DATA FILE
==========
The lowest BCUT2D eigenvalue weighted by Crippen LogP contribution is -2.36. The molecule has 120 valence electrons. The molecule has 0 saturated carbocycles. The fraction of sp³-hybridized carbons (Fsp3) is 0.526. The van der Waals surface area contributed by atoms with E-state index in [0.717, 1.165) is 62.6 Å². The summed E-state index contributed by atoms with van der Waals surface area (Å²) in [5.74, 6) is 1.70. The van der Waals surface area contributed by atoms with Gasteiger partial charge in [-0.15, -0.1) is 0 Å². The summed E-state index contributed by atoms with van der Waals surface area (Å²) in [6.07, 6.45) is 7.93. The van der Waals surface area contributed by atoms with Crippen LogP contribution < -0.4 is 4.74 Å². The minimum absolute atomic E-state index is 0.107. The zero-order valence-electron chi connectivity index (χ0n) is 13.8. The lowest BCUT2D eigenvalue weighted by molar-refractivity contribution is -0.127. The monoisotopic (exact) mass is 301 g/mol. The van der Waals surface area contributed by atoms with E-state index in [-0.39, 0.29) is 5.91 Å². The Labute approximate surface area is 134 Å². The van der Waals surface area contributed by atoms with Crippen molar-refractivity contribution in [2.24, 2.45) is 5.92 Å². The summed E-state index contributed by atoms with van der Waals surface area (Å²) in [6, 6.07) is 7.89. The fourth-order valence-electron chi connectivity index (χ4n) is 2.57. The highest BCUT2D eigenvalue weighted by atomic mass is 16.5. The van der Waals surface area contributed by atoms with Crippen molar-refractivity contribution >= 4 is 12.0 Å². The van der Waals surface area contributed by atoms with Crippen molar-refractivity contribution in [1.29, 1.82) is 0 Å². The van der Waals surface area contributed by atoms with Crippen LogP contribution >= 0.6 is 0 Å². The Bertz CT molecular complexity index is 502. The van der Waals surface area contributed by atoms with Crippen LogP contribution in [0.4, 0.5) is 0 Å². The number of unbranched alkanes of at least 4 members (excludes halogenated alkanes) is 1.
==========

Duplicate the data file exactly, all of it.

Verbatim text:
The lowest BCUT2D eigenvalue weighted by Crippen LogP contribution is -2.36. The molecule has 120 valence electrons. The molecule has 0 saturated carbocycles. The fraction of sp³-hybridized carbons (Fsp3) is 0.526. The van der Waals surface area contributed by atoms with E-state index in [0.717, 1.165) is 62.6 Å². The summed E-state index contributed by atoms with van der Waals surface area (Å²) in [5.74, 6) is 1.70. The van der Waals surface area contributed by atoms with Gasteiger partial charge in [-0.15, -0.1) is 0 Å². The summed E-state index contributed by atoms with van der Waals surface area (Å²) in [6.07, 6.45) is 7.93. The van der Waals surface area contributed by atoms with Crippen LogP contribution < -0.4 is 4.74 Å². The minimum absolute atomic E-state index is 0.107. The zero-order valence-electron chi connectivity index (χ0n) is 13.8. The lowest BCUT2D eigenvalue weighted by molar-refractivity contribution is -0.127. The monoisotopic (exact) mass is 301 g/mol. The van der Waals surface area contributed by atoms with E-state index in [-0.39, 0.29) is 5.91 Å². The Labute approximate surface area is 134 Å². The van der Waals surface area contributed by atoms with Crippen molar-refractivity contribution in [2.24, 2.45) is 5.92 Å². The summed E-state index contributed by atoms with van der Waals surface area (Å²) in [6, 6.07) is 7.89. The fourth-order valence-electron chi connectivity index (χ4n) is 2.57. The highest BCUT2D eigenvalue weighted by atomic mass is 16.5. The van der Waals surface area contributed by atoms with Crippen molar-refractivity contribution >= 4 is 12.0 Å². The van der Waals surface area contributed by atoms with Crippen molar-refractivity contribution in [1.29, 1.82) is 0 Å². The van der Waals surface area contributed by atoms with Crippen LogP contribution >= 0.6 is 0 Å². The Bertz CT molecular complexity index is 502. The van der Waals surface area contributed by atoms with Crippen LogP contribution in [0.4, 0.5) is 0 Å². The number of unbranched alkanes of at least 4 members (excludes halogenated alkanes) is 1.